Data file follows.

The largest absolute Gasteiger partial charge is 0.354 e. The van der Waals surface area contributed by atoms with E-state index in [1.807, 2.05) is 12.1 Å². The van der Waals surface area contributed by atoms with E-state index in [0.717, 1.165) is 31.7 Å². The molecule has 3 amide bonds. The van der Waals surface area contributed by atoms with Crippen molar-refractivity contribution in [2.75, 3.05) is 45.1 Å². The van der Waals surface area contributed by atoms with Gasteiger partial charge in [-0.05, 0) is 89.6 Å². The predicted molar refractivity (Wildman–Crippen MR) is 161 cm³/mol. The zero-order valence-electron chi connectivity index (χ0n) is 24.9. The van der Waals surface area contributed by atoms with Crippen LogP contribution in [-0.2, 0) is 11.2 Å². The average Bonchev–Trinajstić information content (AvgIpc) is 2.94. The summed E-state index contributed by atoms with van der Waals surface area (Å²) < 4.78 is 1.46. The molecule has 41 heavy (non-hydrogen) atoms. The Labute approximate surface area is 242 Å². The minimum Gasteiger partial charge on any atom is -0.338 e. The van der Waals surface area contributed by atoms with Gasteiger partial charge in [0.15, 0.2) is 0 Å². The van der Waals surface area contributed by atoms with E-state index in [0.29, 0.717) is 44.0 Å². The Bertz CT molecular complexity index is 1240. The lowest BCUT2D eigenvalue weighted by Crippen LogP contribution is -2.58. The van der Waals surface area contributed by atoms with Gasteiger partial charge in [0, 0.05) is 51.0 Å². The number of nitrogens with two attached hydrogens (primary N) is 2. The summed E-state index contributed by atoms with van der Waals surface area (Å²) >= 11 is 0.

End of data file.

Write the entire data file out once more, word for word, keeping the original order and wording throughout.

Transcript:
The largest absolute Gasteiger partial charge is 0.354 e. The van der Waals surface area contributed by atoms with E-state index in [1.807, 2.05) is 12.1 Å². The van der Waals surface area contributed by atoms with E-state index in [0.717, 1.165) is 31.7 Å². The molecule has 3 amide bonds. The van der Waals surface area contributed by atoms with Crippen molar-refractivity contribution in [2.75, 3.05) is 45.1 Å². The van der Waals surface area contributed by atoms with Gasteiger partial charge in [-0.05, 0) is 89.6 Å². The predicted molar refractivity (Wildman–Crippen MR) is 161 cm³/mol. The zero-order valence-electron chi connectivity index (χ0n) is 24.9. The van der Waals surface area contributed by atoms with Crippen LogP contribution in [-0.2, 0) is 11.2 Å². The average Bonchev–Trinajstić information content (AvgIpc) is 2.94. The summed E-state index contributed by atoms with van der Waals surface area (Å²) < 4.78 is 1.46. The molecule has 41 heavy (non-hydrogen) atoms. The Labute approximate surface area is 242 Å². The minimum Gasteiger partial charge on any atom is -0.338 e. The van der Waals surface area contributed by atoms with Gasteiger partial charge in [0.15, 0.2) is 0 Å². The van der Waals surface area contributed by atoms with E-state index in [0.29, 0.717) is 44.0 Å². The Bertz CT molecular complexity index is 1240. The lowest BCUT2D eigenvalue weighted by Crippen LogP contribution is -2.58. The van der Waals surface area contributed by atoms with Gasteiger partial charge in [0, 0.05) is 51.0 Å². The number of nitrogens with two attached hydrogens (primary N) is 2. The summed E-state index contributed by atoms with van der Waals surface area (Å²) >= 11 is 0.